In another promising sign Illinois is beating back the COVID-19 pandemic, cases and deaths at Illinois long-term care facilities have dropped to levels not seen since late summer, according to state data released Friday.
Following weeks of focused vaccination of long-term care residents and workers, the state reported 33 residents died from the virus over the past week. That’s the lowest reported tally since mid-August and exponentially lower than the 650 weekly deaths reported in early December.
Long-term care residents not only have seen a sizable drop in the number of deaths, they also now make up a far smaller share of those who are dying of COVID-19 each week — going from roughly half or more of these deaths in Illinois to near 10% now.
Long-term care residents were among the first groups prioritized for vaccination, and advocates for seniors and industry officials credit the vaccines for reducing the virus’s toll in long-term care facilities. But both groups cautioned that the pandemic remains far from over.
“We still need to remember we’re in a crisis, even though we’re seeing positive trends,” said Ryan Gruenenfelder, a director of advocacy and outreach for AARP Illinois.
Matt Pickering, executive director of the industry group Health Care Council of Illinois, said in a statement that the figures show “we are finally turning the tide in nursing homes.”
“Two months of steady declines in the number of new coronavirus cases and deaths among our residents is proof positive that the vaccine works,” he said. “We will not let our guard down quite yet, however.”
The hopeful trends come as the state approaches a sobering milestone. In the past week, the state recorded its 9,689th death of a long-term care resident, leaving the state just a few hundred shy of 10,000 deaths among nearly 75,000 cases.
Health officials warned as the pandemic was getting underway that long-term care residents were among the most vulnerable, and the virus, as predicted, tore through Illinois facilities in ways that exposed oversight failures. Facilities were put on near-lockdowns, with families largely unable to visit, as residents endured a deadly spring surge and even deadlier one in the fall.
The state as a whole started to see a downturn in confirmed infections in November, but cases in the state’s long-term care facilities didn’t crest until a month later, state data shows.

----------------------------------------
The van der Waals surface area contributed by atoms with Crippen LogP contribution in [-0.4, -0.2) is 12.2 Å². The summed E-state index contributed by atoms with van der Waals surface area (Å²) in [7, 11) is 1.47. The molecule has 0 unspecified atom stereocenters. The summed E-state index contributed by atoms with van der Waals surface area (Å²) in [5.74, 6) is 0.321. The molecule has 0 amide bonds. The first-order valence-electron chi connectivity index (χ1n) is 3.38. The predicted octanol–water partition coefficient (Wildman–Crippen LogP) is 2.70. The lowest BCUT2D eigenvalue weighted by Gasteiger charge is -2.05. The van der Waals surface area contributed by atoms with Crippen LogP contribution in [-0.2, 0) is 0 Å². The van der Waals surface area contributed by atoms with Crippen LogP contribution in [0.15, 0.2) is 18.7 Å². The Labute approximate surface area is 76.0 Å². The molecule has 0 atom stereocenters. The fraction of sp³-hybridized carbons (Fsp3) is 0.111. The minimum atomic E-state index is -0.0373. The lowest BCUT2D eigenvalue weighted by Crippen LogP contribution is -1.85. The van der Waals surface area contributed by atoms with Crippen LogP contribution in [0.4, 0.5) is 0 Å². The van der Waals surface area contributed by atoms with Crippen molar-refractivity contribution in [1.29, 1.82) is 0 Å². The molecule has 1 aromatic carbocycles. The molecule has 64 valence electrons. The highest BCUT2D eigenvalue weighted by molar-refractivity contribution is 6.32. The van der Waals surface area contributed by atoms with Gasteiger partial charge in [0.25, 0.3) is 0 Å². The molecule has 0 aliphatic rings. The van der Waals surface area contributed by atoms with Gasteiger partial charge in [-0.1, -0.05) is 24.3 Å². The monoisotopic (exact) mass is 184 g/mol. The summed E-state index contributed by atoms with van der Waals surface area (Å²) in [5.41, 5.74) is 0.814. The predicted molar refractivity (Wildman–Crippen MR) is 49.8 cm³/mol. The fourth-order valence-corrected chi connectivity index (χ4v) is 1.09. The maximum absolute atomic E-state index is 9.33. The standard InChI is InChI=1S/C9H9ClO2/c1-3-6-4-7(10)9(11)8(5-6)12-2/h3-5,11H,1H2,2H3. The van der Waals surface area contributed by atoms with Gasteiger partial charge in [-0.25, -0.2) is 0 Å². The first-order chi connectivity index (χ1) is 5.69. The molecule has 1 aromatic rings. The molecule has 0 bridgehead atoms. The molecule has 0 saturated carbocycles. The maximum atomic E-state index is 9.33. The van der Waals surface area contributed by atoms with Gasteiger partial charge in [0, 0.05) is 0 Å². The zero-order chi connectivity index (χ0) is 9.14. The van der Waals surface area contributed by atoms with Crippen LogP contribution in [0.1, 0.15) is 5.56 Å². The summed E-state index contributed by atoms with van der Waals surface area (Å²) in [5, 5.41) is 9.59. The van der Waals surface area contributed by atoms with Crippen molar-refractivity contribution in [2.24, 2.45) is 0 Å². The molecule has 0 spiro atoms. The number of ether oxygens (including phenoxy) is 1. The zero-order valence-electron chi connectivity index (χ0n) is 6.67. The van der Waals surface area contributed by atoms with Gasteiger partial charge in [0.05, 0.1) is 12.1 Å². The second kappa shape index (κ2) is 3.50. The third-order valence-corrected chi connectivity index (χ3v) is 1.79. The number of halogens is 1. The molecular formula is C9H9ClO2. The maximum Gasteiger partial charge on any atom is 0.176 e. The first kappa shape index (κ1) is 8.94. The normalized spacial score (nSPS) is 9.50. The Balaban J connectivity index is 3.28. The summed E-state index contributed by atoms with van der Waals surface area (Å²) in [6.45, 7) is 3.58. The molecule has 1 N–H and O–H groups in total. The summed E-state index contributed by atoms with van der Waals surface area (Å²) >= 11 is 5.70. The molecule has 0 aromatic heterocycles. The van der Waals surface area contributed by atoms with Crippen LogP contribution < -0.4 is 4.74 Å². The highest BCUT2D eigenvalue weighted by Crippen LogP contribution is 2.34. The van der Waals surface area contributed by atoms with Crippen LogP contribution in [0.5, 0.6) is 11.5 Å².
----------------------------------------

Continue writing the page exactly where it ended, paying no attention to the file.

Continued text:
Vaccinations began shortly after that mid-December peak, when federal and state guidelines prioritized long-term care residents, along with health workers, for the first round of shots.
The federal government enlisted pharmacies to travel to long-term care facilities to vaccinate residents and staff. There were notable delays in that program, which contributed to broader frustrations with Illinois’ vaccination rollout, but the governor has said he expected all facilities to have been visited at least once by Monday.
The state health department and governor’s office did not respond to questions about whether that goal was met. State data shows that, as of Friday, more than 270,000 doses had been administered to long-term care residents and staff. It’s unclear how many were first doses or second doses.
The state reports that the long-term care vaccination program has more than 170,000 doses left to administer. But the state has previously said the program may not need all of those shots to complete vaccinations of willing residents and workers at long-term care facilities.
It’s also unclear how many residents and staff each facility has vaccinated. The state is three weeks beyond the legal deadline to respond to a Tribune public records request for such data, and the state hasn’t answered repeated questions about its delay in responding.
The state also did not immediately respond to questions about the latest trends in long-term care data.
Gruenenfelder, with AARP Illinois, said challenges remain in the state’s broader vaccination program, including whether shots are being distributed swiftly and fairly to older state residents, particularly Black and Hispanic people living in communities hardest hit by the pandemic.